1999 PART 2.
1999 is a multidisciplinary project presented by Slam Jam, which explores the myth of the New Millennium specifically in relation to Milan’s youth culture.
Curated by KALEIDOSCOPE, the project brings together a new video commission by French filmmaker Baptiste Penetticobra, a performance by Amsterdam-based artist and choreographer Michele Rizzo, and an animated billboard by Milan-based digital artist Giulio Scalisi.
HIGHER xtn., the most ambitious performative commission to date by Michele Rizzo (Italian, b. 1984), explores the club as a space for self-expression and communion. Previously presented at the Stedelijk Museum in Amsterdam in January 2019 and featuring an original soundtrack by Lorenzo Senni, the work furthers Rizzo’s investigation on transcendent and synesthetic approaches to movement, drawing a trajectory between the late 1990s Italy and millennial Europe through electronic dance music and club culture.
BAPTISTE PENETTICOBRA, MICHELE RIZZO E GIULIO SCALISI
FS: For the exhibition “1999” at Spazio Maiocchi, you’ve been asked to investigate the aesthetics of a very particular fragment of time— a landmark moment at the turn of the century and its mix of collective euphoria and early digital dystopia. Can you tell us what 1999 means to you?
BP: In my memories, 1999 was a moment of subtle poetic tension. People were expecting something to happen. I remember there was a solar eclipse in the summer of 1999, and people were going around for days with iridescent goggles designed to look at the eclipse. How weird is that? We were all nervously waiting for it, as we all nervously waited for 2000 a few months later. Both of those occasions turned out to be quite uneventful, but I still remember them vividly today. I think it has something to do with some sort of self-fabricated mythology that took shape back then. Thinking about it today, I don’t think that the transition between 1999 and 2000 is necessarily significant, but 1999 still holds a special place from a fictional, poetic standpoint.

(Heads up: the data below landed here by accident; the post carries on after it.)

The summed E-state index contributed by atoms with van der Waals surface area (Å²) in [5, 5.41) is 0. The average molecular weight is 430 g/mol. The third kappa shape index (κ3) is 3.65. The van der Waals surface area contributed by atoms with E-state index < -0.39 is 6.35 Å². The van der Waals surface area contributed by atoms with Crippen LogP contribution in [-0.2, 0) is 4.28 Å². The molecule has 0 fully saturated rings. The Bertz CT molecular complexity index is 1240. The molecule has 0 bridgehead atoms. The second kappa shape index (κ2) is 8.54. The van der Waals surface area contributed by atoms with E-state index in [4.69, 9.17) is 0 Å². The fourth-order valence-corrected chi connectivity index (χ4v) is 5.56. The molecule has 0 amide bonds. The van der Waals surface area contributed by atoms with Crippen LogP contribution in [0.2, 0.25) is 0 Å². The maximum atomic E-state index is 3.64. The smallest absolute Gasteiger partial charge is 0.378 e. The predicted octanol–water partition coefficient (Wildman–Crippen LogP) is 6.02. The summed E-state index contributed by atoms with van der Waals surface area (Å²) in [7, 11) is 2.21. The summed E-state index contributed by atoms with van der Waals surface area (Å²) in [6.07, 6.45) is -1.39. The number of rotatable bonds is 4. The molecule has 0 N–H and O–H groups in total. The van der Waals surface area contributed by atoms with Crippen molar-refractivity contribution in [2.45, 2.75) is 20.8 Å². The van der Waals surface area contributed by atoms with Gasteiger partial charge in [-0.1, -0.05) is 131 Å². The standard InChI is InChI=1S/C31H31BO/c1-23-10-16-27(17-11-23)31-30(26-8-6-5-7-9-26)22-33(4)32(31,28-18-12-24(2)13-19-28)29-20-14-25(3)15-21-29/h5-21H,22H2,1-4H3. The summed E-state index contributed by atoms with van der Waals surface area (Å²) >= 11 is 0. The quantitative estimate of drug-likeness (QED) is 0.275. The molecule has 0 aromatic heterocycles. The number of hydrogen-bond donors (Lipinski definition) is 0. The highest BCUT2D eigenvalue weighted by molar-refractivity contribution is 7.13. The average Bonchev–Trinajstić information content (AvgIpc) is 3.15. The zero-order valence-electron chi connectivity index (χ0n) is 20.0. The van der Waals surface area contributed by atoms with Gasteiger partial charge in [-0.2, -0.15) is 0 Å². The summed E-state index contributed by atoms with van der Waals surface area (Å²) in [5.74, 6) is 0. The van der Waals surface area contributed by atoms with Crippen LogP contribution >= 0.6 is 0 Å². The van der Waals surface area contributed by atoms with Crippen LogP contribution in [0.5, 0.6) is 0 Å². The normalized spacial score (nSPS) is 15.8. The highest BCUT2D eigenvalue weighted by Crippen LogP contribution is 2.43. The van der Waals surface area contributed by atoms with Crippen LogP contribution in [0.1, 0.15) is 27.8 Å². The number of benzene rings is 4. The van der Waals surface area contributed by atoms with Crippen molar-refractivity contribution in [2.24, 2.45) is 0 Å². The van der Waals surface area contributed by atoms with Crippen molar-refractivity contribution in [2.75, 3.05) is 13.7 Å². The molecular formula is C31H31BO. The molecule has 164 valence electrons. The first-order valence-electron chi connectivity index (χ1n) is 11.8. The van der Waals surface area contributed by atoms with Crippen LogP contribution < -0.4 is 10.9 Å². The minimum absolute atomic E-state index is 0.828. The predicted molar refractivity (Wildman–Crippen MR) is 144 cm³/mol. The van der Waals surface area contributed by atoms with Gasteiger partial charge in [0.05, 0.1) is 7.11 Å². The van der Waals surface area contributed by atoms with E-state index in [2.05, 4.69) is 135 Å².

MR: Looking back at a period that was incredibly exciting. I’d say my key memories are related to my nerdy scooter—a blue Piaggio Zip that first belonged to my sister; my first Merit cigarette; the strangest, deepest, life-invigorating attraction towards the Internet, which took over my previous main occupation: watching MTV. At that moment, I felt that my identity was at a boiling temperature, but I realize now the entire world was in a transitional state. The activity of surfing the Internet was a new, immersive experience of dematerialization. It felt euphoric.
GS: I’ve never actually thought of or looked back at the ‘90s in my research. I tend to be wary of anything that is already being consumed and digested by mass culture, and as we all know, ‘90s aesthetics have been having a resurgence for quite some time now, particularly in fashion. For me, the year 1999 and the turn of the Millennium are characterized by an eerie contrast between the promises of the rise of informatics and an ingenuous, esoteric view of it. This combination generated a glitch—a word that became trendy around that time—in the way we looked at the future and our relationship toward the other.